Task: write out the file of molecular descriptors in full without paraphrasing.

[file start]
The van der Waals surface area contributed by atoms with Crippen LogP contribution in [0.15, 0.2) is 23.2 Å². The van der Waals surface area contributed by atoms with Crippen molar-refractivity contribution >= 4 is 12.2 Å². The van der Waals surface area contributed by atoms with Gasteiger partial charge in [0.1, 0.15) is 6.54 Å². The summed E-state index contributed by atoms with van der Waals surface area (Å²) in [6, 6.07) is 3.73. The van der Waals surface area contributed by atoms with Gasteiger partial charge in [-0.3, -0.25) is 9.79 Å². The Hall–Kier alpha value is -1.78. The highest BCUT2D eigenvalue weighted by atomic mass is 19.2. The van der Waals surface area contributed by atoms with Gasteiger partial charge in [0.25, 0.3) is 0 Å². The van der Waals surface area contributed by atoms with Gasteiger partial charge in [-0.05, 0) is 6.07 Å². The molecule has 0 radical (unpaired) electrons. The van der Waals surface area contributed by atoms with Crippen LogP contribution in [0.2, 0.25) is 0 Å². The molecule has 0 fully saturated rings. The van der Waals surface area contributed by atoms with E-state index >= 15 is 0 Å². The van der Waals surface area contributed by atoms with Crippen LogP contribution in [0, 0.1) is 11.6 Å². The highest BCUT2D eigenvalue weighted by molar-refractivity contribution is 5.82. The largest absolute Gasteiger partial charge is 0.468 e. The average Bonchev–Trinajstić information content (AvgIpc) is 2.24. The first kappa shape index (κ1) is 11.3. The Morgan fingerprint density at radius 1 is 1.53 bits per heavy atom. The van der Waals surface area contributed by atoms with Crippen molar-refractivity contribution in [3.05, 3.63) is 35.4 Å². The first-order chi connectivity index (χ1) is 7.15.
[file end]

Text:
The van der Waals surface area contributed by atoms with Crippen LogP contribution in [0.15, 0.2) is 23.2 Å². The van der Waals surface area contributed by atoms with Crippen molar-refractivity contribution >= 4 is 12.2 Å². The van der Waals surface area contributed by atoms with Gasteiger partial charge in [0.1, 0.15) is 6.54 Å². The summed E-state index contributed by atoms with van der Waals surface area (Å²) in [6, 6.07) is 3.73. The van der Waals surface area contributed by atoms with Gasteiger partial charge in [-0.3, -0.25) is 9.79 Å². The Hall–Kier alpha value is -1.78. The highest BCUT2D eigenvalue weighted by atomic mass is 19.2. The van der Waals surface area contributed by atoms with Gasteiger partial charge in [0.25, 0.3) is 0 Å². The van der Waals surface area contributed by atoms with Gasteiger partial charge in [-0.05, 0) is 6.07 Å². The molecule has 0 radical (unpaired) electrons. The van der Waals surface area contributed by atoms with Crippen LogP contribution in [0.2, 0.25) is 0 Å². The molecule has 0 fully saturated rings. The van der Waals surface area contributed by atoms with E-state index >= 15 is 0 Å². The van der Waals surface area contributed by atoms with Crippen LogP contribution in [0, 0.1) is 11.6 Å². The highest BCUT2D eigenvalue weighted by molar-refractivity contribution is 5.82. The largest absolute Gasteiger partial charge is 0.468 e. The average Bonchev–Trinajstić information content (AvgIpc) is 2.24. The first kappa shape index (κ1) is 11.3. The Morgan fingerprint density at radius 1 is 1.53 bits per heavy atom. The van der Waals surface area contributed by atoms with Crippen molar-refractivity contribution in [3.05, 3.63) is 35.4 Å². The first-order chi connectivity index (χ1) is 7.15.